We first discovered this work after it was submitted to the Visual Storytelling Awards 2014. Although it was not chosen as a finalist by the jury, the editors of LensCulture were impressed and decided to publish this feature article about it. Enjoy!

Icons of Rhetoric
(IOR) is a text and image project that concerns itself with the visual representation of North Korea and the contextualization of media images. The project explores the visual lexicon which permeates North Korean, often cited as the “most isolated country in the world.”

IOR investigates the ways in which translation—image, and the act of making images combined with where the image performs—serves as a form of transmission and circulation of ideas, ideologies, and forms of knowledge. Between geographical locations, historical moments, and cultural contexts, images reflect how we receive and perceive images in the digital era, raising questions about authenticity.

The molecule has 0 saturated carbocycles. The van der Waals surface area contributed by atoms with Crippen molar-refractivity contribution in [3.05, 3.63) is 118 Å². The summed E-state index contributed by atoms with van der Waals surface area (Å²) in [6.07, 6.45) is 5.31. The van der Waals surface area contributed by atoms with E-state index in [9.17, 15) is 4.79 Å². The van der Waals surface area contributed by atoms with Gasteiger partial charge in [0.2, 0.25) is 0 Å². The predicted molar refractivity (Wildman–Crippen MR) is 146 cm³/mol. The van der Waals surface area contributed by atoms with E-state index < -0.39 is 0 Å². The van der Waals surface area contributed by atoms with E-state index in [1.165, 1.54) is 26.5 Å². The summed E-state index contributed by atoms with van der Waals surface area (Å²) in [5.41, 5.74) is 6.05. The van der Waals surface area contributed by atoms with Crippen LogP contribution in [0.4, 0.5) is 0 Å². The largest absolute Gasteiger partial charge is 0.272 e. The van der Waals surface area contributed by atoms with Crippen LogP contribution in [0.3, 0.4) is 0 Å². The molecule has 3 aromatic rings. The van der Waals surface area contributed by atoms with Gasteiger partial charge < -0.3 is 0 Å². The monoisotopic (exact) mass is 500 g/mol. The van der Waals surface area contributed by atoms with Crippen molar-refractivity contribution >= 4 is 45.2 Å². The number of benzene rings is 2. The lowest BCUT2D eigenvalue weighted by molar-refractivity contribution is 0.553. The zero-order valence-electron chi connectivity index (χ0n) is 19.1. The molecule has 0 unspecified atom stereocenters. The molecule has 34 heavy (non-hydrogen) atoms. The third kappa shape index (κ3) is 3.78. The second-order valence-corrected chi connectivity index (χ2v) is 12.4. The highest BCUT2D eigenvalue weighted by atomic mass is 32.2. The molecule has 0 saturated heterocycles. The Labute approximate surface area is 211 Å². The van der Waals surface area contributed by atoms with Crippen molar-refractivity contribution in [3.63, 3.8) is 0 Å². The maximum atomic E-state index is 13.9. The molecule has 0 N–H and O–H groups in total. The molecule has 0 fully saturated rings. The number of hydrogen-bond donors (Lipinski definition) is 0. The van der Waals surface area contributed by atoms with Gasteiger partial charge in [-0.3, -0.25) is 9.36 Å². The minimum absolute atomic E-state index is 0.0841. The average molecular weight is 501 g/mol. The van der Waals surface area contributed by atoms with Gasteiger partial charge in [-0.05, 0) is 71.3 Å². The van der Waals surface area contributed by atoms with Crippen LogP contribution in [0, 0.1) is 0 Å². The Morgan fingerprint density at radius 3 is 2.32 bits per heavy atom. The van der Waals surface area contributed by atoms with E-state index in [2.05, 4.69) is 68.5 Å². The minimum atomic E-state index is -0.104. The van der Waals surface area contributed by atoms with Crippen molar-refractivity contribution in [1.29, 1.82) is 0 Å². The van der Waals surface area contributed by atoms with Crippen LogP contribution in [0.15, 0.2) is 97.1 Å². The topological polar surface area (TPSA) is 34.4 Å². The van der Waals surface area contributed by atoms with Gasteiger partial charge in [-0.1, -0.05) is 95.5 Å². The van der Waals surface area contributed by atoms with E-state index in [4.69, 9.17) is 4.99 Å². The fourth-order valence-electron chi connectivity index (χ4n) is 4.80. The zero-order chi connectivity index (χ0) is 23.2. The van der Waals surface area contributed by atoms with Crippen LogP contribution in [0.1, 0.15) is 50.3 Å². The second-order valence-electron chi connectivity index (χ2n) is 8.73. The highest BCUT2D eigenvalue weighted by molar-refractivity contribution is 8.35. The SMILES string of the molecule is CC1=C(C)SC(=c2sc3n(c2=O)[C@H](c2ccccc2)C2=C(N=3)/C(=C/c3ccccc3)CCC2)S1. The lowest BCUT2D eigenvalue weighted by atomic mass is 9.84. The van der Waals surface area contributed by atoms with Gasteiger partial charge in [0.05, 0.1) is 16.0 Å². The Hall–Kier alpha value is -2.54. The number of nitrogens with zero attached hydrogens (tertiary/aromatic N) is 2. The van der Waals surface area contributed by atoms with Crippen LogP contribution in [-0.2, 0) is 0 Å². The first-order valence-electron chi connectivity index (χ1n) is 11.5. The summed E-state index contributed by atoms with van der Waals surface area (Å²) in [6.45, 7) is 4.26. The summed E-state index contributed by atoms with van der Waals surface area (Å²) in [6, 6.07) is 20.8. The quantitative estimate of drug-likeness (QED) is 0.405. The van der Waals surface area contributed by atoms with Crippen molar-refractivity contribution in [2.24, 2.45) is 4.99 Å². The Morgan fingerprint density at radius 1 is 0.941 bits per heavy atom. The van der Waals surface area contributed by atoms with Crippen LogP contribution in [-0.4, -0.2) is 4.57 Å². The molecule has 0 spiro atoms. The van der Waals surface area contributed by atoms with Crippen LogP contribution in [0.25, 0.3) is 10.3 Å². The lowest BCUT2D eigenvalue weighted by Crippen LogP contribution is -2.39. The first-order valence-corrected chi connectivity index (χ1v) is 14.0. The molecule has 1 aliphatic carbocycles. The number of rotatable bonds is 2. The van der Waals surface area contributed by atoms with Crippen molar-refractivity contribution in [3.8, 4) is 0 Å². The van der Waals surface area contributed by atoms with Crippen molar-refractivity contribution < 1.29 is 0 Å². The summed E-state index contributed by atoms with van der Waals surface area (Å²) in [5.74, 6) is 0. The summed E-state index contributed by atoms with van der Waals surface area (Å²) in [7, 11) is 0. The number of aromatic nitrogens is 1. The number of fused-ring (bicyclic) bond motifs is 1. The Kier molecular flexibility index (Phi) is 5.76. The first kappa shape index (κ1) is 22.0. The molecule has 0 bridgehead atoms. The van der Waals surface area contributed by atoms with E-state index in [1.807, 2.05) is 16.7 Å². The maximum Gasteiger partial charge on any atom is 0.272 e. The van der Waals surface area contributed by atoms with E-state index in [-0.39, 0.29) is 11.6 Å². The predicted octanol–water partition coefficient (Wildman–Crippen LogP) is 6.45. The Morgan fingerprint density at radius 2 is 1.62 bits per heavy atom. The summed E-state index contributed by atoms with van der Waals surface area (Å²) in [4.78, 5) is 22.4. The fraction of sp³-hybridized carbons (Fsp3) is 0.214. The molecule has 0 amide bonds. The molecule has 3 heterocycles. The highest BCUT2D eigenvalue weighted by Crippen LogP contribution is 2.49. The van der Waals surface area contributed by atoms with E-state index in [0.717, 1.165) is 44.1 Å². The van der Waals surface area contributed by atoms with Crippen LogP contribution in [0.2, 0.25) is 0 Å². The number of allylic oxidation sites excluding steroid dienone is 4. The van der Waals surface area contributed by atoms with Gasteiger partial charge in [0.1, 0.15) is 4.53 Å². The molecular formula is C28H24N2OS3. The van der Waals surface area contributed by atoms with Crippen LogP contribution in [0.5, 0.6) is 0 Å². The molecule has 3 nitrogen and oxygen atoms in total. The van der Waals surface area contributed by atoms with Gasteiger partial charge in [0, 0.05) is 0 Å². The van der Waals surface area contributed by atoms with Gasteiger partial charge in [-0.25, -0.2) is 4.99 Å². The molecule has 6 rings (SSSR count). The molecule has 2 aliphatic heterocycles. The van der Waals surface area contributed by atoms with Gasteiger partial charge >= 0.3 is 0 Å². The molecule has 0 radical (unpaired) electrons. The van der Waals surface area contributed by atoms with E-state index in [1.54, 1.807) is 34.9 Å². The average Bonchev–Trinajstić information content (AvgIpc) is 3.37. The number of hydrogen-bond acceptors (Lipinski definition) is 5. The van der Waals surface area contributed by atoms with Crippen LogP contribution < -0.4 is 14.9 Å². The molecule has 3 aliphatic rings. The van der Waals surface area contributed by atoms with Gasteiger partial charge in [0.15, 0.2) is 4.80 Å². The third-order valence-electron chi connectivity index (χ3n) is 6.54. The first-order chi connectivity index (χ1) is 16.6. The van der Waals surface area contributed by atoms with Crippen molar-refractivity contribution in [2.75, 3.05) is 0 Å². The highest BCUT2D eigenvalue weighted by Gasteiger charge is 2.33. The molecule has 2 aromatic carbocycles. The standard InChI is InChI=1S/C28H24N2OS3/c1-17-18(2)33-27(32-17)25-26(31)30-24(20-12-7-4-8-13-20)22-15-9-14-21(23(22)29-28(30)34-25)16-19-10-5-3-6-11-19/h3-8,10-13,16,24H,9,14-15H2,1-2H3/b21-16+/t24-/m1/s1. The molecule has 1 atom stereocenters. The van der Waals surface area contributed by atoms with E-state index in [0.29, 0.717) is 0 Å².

The series looks in to how Western society and media receive and perceive images from North Korea. The working process of the project includes the studying of North Korean news footage online, movies, and literature. Photographs, re-taken—or re-interpreted—using smartphones, were then turned into Polaroids, playing on the aesthetic of authenticity.

IOR approaches North Korea in a way best described by ethnologist and North Korea expert Sonia Ryang: “To abstract the cultural logic that runs through North Korean society as an undercurrent to its human relations,” preferring an interpretative analysis, rather than a more empirical one. Icons of Rhetoric contextualizes North Korean culture as it is told to North Koreans in their daily life; it comprehends the perspective of what the DPRK tells its own citizens as if no one foreign eye were watching.

I use pre-existing content to investigate “perception” and context following Fred Ritchin’s [author of “Bending the Frame: Photojournalism, Documentary and the Citizen’” school of thought about the emergence of art photography and photojournalism in a time of “inward looking mirrors and outward looking windows.”

—Chris Barrett